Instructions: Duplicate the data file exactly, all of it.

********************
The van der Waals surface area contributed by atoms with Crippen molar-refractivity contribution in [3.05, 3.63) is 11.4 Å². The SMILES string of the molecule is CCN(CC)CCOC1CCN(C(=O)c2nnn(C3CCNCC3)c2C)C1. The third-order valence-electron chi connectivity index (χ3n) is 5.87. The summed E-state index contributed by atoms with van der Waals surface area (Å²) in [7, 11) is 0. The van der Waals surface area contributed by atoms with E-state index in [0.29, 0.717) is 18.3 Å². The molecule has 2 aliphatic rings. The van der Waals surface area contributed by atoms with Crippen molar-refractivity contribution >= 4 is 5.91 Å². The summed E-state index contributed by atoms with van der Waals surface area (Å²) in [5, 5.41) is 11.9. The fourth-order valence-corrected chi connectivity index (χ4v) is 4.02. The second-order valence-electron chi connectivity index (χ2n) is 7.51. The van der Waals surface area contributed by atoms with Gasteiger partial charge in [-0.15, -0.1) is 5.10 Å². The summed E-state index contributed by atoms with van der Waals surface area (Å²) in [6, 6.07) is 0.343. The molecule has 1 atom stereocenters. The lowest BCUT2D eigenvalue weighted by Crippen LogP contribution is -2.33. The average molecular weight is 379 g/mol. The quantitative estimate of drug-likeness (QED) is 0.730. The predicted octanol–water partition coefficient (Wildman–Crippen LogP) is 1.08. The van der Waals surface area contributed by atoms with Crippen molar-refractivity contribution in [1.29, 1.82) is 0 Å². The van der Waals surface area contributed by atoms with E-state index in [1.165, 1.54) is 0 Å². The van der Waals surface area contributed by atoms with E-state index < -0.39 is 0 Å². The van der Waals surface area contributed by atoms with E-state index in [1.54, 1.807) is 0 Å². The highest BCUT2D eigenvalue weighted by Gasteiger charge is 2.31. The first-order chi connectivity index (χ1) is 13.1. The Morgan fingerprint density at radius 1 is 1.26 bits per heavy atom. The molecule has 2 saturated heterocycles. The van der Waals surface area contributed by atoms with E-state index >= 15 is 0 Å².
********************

The van der Waals surface area contributed by atoms with Crippen molar-refractivity contribution in [3.05, 3.63) is 11.4 Å². The SMILES string of the molecule is CCN(CC)CCOC1CCN(C(=O)c2nnn(C3CCNCC3)c2C)C1. The third-order valence-electron chi connectivity index (χ3n) is 5.87. The summed E-state index contributed by atoms with van der Waals surface area (Å²) in [7, 11) is 0. The van der Waals surface area contributed by atoms with E-state index in [0.29, 0.717) is 18.3 Å². The molecule has 2 aliphatic rings. The van der Waals surface area contributed by atoms with Crippen molar-refractivity contribution >= 4 is 5.91 Å². The summed E-state index contributed by atoms with van der Waals surface area (Å²) in [5, 5.41) is 11.9. The fourth-order valence-corrected chi connectivity index (χ4v) is 4.02. The second-order valence-electron chi connectivity index (χ2n) is 7.51. The van der Waals surface area contributed by atoms with Gasteiger partial charge in [-0.15, -0.1) is 5.10 Å². The summed E-state index contributed by atoms with van der Waals surface area (Å²) in [6, 6.07) is 0.343. The molecule has 1 atom stereocenters. The lowest BCUT2D eigenvalue weighted by Crippen LogP contribution is -2.33. The average molecular weight is 379 g/mol. The quantitative estimate of drug-likeness (QED) is 0.730. The predicted octanol–water partition coefficient (Wildman–Crippen LogP) is 1.08. The van der Waals surface area contributed by atoms with Crippen molar-refractivity contribution in [1.29, 1.82) is 0 Å². The van der Waals surface area contributed by atoms with E-state index in [1.165, 1.54) is 0 Å². The van der Waals surface area contributed by atoms with E-state index < -0.39 is 0 Å². The van der Waals surface area contributed by atoms with E-state index in [1.54, 1.807) is 0 Å². The highest BCUT2D eigenvalue weighted by Gasteiger charge is 2.31. The first-order chi connectivity index (χ1) is 13.1. The Morgan fingerprint density at radius 1 is 1.26 bits per heavy atom. The molecule has 2 saturated heterocycles. The van der Waals surface area contributed by atoms with E-state index >= 15 is 0 Å².